More information on Vector Production
The facility will stock many packaging systems available for lentiviral- and oncoretroviral vectors. These reagents can be made available to investigators provided that they have permission from the original source to use them. An effort will be made to stock the most up-to-date packaging systems to be able to provide investigators with state-of-the-art advice and reagents for their gene transfer efforts.
Oncoretroviral Vector Production/Transfection of constructs into packaging cells
For this service the customer will have to provide a small amount (100ug) of high purity vector plasmid and a restriction enzyme map. The DNA has to be endotoxin free to ensure successful transfection. For production of permanent oncoretroviral clones, the constructs will be transfected into a primary packaging cell (often Phoenix eco, ampho or GP) and then the primary vector supernatant will be used to transduce the secondary and final packaging cells (ecotropic into amphotropic and vice versa). If deemed necessary in order to obtain a high enough titer, clones will be generated from the polyclonal producer cell line and 10-20 clones will be titered to obtain a high titer producer clone. The following vector types with different tropism defined by their respective envelope protein are available: Ecotropic, Amphotropic, gibbon ape leukemia virus (GALV) and vesicular stomatitis virus-G (VSV-G). Since it is possible to generate permanent packaging producer clones for all of these, the customer can upscale production himself by standard tissue culture techniques and when desired, concentrate the vectors even further. VSV-G packaged vectors can be concentrated by ultracentrifugation, others are limited to filtration techniques with the possibility of 10-fold concentration. Protocols for concentration can be provided on request. If the customer is merely interested in transient oncoretroviral production (for example from Phoenix cells), we will provide this service.
Oncoretroviral Vector Titering
To characterize the vector packaging cells and their product, the vectors will be titered using a selectable marker. The enhanced green fluorescent protein (eGFP) gene or its variants in other colours are the most common markers used to titer viruses. Tthe assays are done by FACS. Vectors will be titered on 3T3 cells, HeLa cells or HT1080 cells depending on the envelope used and the wishes of the customer. Alternatively, the neomycin resistance gene is can be used. The neomycin resistance gene is selected for by G418, a neomycin analogue. We strongly advise beginners in the viral vector field to include a selectable marker gene in their vectors together with the gene of interest. This makes it a lot easier to titer the vectors and determine gene transfer efficiency of their target cells of interest. The choice of selectable marker gene depends on the experiment. Therefore, the customers are encouraged to contact the Vector unit before the construct is made to optimize the utility of the vector for the customer. Titering vectors that lack a selectable marker will not be performed.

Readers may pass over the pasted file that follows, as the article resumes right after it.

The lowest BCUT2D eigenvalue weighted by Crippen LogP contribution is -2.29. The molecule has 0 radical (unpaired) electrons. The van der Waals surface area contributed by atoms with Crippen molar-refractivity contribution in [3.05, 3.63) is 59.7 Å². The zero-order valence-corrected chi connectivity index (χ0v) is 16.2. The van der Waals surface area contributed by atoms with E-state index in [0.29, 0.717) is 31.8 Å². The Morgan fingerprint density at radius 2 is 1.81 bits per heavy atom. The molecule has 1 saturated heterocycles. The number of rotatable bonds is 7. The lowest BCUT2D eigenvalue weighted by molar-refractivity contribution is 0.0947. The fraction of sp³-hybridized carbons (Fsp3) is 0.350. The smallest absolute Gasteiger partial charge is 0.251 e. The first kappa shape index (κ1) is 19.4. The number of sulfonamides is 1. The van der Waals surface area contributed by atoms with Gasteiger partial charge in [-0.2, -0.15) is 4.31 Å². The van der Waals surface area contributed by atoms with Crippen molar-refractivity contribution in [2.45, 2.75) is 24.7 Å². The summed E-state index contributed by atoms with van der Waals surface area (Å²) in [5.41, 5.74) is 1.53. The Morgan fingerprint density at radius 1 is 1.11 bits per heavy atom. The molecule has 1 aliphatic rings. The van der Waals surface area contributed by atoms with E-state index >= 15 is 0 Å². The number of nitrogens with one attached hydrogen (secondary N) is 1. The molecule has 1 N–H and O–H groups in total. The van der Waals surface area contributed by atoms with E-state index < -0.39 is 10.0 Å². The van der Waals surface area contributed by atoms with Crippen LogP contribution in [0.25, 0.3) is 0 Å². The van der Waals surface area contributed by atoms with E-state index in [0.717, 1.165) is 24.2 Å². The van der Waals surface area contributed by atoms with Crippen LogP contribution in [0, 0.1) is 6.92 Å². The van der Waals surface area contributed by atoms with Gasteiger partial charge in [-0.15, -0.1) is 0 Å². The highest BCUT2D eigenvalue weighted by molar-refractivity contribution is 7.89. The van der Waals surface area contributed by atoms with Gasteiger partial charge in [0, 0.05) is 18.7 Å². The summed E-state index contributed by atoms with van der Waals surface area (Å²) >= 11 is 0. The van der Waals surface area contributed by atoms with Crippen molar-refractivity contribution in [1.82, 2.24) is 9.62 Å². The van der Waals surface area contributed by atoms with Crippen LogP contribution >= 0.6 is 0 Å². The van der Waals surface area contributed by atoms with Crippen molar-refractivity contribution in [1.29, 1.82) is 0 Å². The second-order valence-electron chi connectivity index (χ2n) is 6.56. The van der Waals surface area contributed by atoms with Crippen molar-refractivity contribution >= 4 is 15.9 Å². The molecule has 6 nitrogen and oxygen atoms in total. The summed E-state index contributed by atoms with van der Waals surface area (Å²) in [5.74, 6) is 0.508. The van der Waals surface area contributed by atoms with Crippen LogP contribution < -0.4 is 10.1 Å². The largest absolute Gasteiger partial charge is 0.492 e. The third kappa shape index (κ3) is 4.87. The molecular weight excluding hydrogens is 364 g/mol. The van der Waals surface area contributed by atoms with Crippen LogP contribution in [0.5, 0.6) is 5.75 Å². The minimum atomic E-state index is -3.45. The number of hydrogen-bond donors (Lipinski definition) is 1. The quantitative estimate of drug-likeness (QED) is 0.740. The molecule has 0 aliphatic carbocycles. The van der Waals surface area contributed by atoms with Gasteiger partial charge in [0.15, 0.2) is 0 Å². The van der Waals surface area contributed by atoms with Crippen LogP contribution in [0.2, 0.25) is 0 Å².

Lentiviral vector production
Lentiviral vectors based on HIV-1 will be produced transiently by transfection into 293-T cells using the 4-plasmid system containing the vector, gag-pol, rev and VSV-G genes on separate plasmids. This system cannot produce wt HIV due to the lack of the envelope genes and the accessory protein genes. The vector supernatant is harvested from the transfected cells on day 2 and 3. Following this, the vector can be concentrated approximately 100 fold by ultracentrifugation.
Design Ann CM Brun, Dep of Molecular Medicine and Gene Therapy, Lund
Lentiviral vector titering
Lentiviral vectors will be titered on HeLa cells or 293 cells depending on the choice of the customer. As with oncoretroviral vectors, it is recommended to include a selectable marker gene in the vector together with the gene of interest. This will be used for the titration as described above for oncoretroviruses.
The Vector unit does not test the presence of wild-type HIV in the lentiviral vector preparations. In contrast, the HIV-1 based system, lacks many of the HIV genes as explained above. Wild type HIV-1 can therefore not be made by homologous recombination of the various plasmids in the packaging system used. It is thus theoretically not possible to generate wild type HIV from the preparations and it would incur more danger and potential contamination risks to do testing for HIV in the Vector unit.
The minimum quality control for all oncoretroviral vector clones and lentiviral vectors will be titering. This guarantees the transducibility of the vector and presence of functional marker gene.